Cookies on this website

We use cookies to ensure that we give you the best experience on our website. If you click 'Accept all cookies' we'll assume that you are happy to receive all cookies and you won't see this message again. If you click 'Reject all non-essential cookies' only necessary cookies providing core functionality such as security, network management, and accessibility will be enabled. Click 'Find out more' for information on how to change your cookie settings.

BACKGROUND: The COVID-19 pandemic continues to be a worldwide threat and effective antiviral drugs and vaccines are being developed in a joint global effort. However, some elderly and immune-compromised populations are unable to raise an effective immune response against traditional vaccines. AIMS: We hypothesised that passive immunity engineered by the in vivo expression of anti-SARS-CoV-2 monoclonal antibodies (mAbs), an approach termed vectored-immunoprophylaxis (VIP), could offer sustained protection against COVID-19 in all populations irrespective of their immune status or age. METHODS: We developed three key reagents to evaluate VIP for SARS-CoV-2: (i) we engineered standard laboratory mice to express human ACE2 via rAAV9 in vivo gene transfer, to allow in vivo assessment of SARS-CoV-2 infection, (ii) to simplify in vivo challenge studies, we generated SARS-CoV-2 Spike protein pseudotyped lentiviral vectors as a simple mimic of authentic SARS-CoV-2 that could be used under standard laboratory containment conditions and (iii) we developed in vivo gene transfer vectors to express anti-SARS-CoV-2 mAbs. CONCLUSIONS: A single intranasal dose of rAAV9 or rSIV.F/HN vectors expressing anti-SARS-CoV-2 mAbs significantly reduced SARS-CoV-2 mimic infection in the lower respiratory tract of hACE2-expressing mice. If translated, the VIP approach could potentially offer a highly effective, long-term protection against COVID-19 for highly vulnerable populations; especially immune-deficient/senescent individuals, who fail to respond to conventional SARS-CoV-2 vaccines. The in vivo expression of multiple anti-SARS-CoV-2 mAbs could enhance protection and prevent rapid mutational escape.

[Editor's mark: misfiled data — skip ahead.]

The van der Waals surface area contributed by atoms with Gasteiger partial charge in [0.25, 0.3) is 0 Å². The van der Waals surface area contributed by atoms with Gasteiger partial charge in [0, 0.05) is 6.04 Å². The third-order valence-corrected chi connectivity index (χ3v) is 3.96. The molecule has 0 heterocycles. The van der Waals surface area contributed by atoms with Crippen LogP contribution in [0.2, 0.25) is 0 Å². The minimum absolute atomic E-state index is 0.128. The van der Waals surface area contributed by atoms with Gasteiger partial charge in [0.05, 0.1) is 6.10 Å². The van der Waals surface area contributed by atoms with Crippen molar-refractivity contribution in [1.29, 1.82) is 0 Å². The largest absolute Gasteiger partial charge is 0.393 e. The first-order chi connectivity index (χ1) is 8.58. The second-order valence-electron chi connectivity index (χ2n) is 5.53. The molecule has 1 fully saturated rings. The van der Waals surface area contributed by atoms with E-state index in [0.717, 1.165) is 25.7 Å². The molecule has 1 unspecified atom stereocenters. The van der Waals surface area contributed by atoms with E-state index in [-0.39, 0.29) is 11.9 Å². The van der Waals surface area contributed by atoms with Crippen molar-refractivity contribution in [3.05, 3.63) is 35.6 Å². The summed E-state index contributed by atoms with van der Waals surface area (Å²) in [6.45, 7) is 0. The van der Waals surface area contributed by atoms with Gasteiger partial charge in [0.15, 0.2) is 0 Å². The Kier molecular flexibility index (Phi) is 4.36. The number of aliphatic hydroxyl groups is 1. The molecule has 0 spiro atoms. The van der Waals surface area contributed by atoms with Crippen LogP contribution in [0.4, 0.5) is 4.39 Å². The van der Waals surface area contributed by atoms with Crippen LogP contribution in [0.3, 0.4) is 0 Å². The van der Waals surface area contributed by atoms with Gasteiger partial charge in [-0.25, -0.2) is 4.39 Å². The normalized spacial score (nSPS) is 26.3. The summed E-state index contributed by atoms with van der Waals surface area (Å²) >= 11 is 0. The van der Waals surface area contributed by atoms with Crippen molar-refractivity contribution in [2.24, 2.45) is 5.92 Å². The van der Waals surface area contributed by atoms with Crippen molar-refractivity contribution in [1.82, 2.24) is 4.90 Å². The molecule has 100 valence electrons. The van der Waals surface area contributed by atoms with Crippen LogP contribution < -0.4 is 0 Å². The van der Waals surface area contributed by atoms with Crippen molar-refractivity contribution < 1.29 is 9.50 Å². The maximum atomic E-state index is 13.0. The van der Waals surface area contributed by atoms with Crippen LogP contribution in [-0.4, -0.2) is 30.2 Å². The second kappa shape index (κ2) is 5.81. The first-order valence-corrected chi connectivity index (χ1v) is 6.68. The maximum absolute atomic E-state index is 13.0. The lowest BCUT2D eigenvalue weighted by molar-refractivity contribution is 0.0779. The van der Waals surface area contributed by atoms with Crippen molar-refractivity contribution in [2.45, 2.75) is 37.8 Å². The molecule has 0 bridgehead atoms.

Original publication




Journal article



Publication Date



COVID-19, respiratory infection, viral infection